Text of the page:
Whether you are interested in woodwork; weaving; or dress making – Pinterest offers countless sources of inspiration as well as many how-to guides.
Here, we round up 10 of our favourite pins that we hope will inspire you!
One: ‘Fall Tree’ was created by designer Benjamin Graindorge and is made from a carefully carved oak tree and a slab of glass to support one of the ends of the bench. The branches at one end serve as a “reminder of the wood’s living origins.”
Two: This image of a giant Shepherd’s Plaid scarf leads to an interesting article regarding the importance of artisan and heirloom crafts in an increasingly throwaway culture. This Shepherd’s Plaid scarf “was once used to protect farmers from the elements and help them carry lost lambs back to the fold”.
Three: BeatWoven is a renowned textiles label that uses state of the art technology to turn music into geometric patterns that can then be woven into fabric. The website is definitely worth a look where you can find out more and view past collections. The homepage also features a video that sheds more light on what goes on behind the scenes.
Four: Titled ‘Le Petit Théâtre Dior’, this pin leads to a series of photos of miniature Dior Haute Couture outfits that are definitely worth a look! The tiny outfits are displayed on equally small mannequins that show off the attention to detail that is required when working on projects of this scale.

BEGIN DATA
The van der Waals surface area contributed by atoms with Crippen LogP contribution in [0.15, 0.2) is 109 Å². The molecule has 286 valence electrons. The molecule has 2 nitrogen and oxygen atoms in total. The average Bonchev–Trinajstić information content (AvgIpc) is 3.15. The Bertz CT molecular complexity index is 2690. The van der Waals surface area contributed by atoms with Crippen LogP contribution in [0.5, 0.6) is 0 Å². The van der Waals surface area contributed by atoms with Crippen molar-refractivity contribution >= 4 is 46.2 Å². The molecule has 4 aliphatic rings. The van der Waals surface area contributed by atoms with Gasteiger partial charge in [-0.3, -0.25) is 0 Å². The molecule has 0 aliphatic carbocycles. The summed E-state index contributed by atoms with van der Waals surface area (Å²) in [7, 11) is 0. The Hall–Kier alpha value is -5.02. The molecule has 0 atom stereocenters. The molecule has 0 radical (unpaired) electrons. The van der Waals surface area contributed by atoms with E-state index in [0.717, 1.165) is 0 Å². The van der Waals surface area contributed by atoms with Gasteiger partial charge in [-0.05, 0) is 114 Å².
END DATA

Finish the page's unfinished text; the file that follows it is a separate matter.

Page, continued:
Five: This is a fantastic resource for those who are interested in dressmaking patters and how-to guides for sewing. The website Hubpages.com acts as a directory of websites for a wide variety of interests including textiles and dressmaking.
Six: At EMIR we manufacture a wide variety of Cutting Tables to suit educational establishments and private customers. The Cutting Table pictured here was for a private customer who had vast experience in dress making and costume design which had led her to designing outfits for the BBC and even her friends’ wedding dresses. Here you can see how she has made the most of the available space with decorative storage boxes and a collection of reference books.
Seven: This abacus ring is arguably the first ever ‘wearable computer’. The 300-year-old Chinese abacus ring was used during the Qing Dynasty to help traders and features a 1.2cm long, 0.7cm wide abacus that sits on the finger. The ring’s abacus has seven rods with seven beads on each rod that can only be moved using small tools such as pins due to its miniature size.
Eight: Titled ‘Dining With ‘Big Daddy Hum’ (& Mum)’, this carving was created by Fred Cogelow and looks remarkably lifelike due to the 7″ depth of the carving. “The balance of the scene is mostly invented, especially “mum” (included mostly for the rhyme), who was the composite of 3 ladies. A fondness for ambiguity lead to incorporation of an unusual number of symbols and symbolic juxtapositions designed to leave the option of competing narratives.” – Cogelow.
Nine: Instructables.com is a haven for DIY enthusiasts as the website contains no end of guides for a wide variety of crafts. This photo is from a page of DIY guides for those who are beginners to woodwork, but more complex plans are available elsewhere on the website. Users can browse how-to guides by category, or use the search box when you have something specific in mind.
Ten: This is by far our most re-pinned image and is not only pinned by embroiderers – but fashion lovers as well. Created by Andréas Kanellopoulos, this artistic embroidery features beads, mixed textures and stitch detail. Click to view more work on Andréas’ blog – Furor Brillante.
What are your favourites? Let us know in the comment section below and find us on Facebook to keep up-to-date with our latest news!